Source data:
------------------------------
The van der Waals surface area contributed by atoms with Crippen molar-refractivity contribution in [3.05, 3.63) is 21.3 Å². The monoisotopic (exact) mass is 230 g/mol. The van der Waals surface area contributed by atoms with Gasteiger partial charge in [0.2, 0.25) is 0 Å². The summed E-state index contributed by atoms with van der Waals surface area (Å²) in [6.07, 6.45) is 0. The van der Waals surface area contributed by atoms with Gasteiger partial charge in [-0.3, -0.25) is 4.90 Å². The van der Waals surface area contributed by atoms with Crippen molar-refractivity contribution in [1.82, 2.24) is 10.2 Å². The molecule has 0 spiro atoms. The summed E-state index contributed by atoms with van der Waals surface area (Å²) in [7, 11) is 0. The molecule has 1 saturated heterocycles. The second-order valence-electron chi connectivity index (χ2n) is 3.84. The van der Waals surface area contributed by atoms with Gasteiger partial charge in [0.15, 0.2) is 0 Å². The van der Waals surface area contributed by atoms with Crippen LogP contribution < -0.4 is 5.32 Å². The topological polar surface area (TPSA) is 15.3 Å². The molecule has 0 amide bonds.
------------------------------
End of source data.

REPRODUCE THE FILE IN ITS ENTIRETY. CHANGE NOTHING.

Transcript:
The van der Waals surface area contributed by atoms with Crippen molar-refractivity contribution in [3.05, 3.63) is 21.3 Å². The monoisotopic (exact) mass is 230 g/mol. The van der Waals surface area contributed by atoms with Gasteiger partial charge in [0.2, 0.25) is 0 Å². The summed E-state index contributed by atoms with van der Waals surface area (Å²) in [6.07, 6.45) is 0. The van der Waals surface area contributed by atoms with Gasteiger partial charge in [-0.3, -0.25) is 4.90 Å². The van der Waals surface area contributed by atoms with Crippen molar-refractivity contribution in [1.82, 2.24) is 10.2 Å². The molecule has 0 spiro atoms. The summed E-state index contributed by atoms with van der Waals surface area (Å²) in [7, 11) is 0. The molecule has 1 saturated heterocycles. The second-order valence-electron chi connectivity index (χ2n) is 3.84. The van der Waals surface area contributed by atoms with Gasteiger partial charge in [0.15, 0.2) is 0 Å². The van der Waals surface area contributed by atoms with Crippen LogP contribution < -0.4 is 5.32 Å². The topological polar surface area (TPSA) is 15.3 Å². The molecule has 0 amide bonds.